Wednesday, December 14th, 2016
The one thing that a leader is not born with, but rather has to develop is temperament. Physical, mental and emotional capabilities are up at the top of the chart, but what one forgets is that temperament is as vital as any of the other qualities of a leader.
Temperament refers to a person’s nature or disposition, especially as it affects his or her behavior. It is the ability to “step out of the game” when criticized or insulted. The person who can quiet the self can see the world clearly, can learn the subject and master the situation.
Successful leaders learn how to manage their reactions to the nastiness. They look at tense situations as if they were observers who are removed in time. They see their interests and those of their critics, and because it doesn’t feel personal they react as calmly as actors on a stage. Attack these leaders, and they smile.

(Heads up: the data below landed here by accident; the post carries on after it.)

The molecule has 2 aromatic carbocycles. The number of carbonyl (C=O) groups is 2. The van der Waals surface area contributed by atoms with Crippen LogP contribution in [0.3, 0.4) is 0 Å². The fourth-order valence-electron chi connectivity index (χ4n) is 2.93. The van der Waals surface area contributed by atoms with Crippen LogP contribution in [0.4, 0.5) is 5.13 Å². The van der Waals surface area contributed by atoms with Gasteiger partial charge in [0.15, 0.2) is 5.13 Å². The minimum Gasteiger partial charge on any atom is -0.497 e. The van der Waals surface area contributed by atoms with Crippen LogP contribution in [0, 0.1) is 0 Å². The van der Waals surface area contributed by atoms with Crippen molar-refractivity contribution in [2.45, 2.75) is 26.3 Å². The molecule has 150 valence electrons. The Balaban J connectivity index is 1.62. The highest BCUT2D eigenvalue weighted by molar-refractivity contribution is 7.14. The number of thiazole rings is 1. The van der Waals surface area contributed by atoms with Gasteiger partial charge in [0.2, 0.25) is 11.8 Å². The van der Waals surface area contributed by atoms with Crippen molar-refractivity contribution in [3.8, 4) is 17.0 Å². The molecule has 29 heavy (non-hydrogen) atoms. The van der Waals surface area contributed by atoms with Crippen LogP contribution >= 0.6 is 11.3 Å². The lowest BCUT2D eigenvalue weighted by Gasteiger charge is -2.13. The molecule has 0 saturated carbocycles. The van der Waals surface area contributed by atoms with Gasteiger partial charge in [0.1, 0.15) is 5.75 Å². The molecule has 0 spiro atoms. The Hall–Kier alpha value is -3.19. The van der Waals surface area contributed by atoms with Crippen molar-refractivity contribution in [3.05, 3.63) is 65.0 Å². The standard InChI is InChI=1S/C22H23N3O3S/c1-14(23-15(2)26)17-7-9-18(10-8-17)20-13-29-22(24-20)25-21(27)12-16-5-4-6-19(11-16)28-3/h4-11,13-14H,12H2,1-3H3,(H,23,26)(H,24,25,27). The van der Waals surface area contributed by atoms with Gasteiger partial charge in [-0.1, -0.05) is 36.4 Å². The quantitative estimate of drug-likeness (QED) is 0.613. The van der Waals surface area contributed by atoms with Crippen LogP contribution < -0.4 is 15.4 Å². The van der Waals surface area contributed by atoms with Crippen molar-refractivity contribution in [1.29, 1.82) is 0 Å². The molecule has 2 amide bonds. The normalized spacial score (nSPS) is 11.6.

Those with a good temperament are those who bring people toward them. Why? Because they invite smart people and feel warmed by their presence. That in turn encourages a spirit of contribution that leads to collaboration.
Temperament matters. A lot.
Summing-up: Behaviors aren’t hard-wired or innate, and you are responsible for the way you act. What’s more, temperament is a skill for which leaders must take ownership.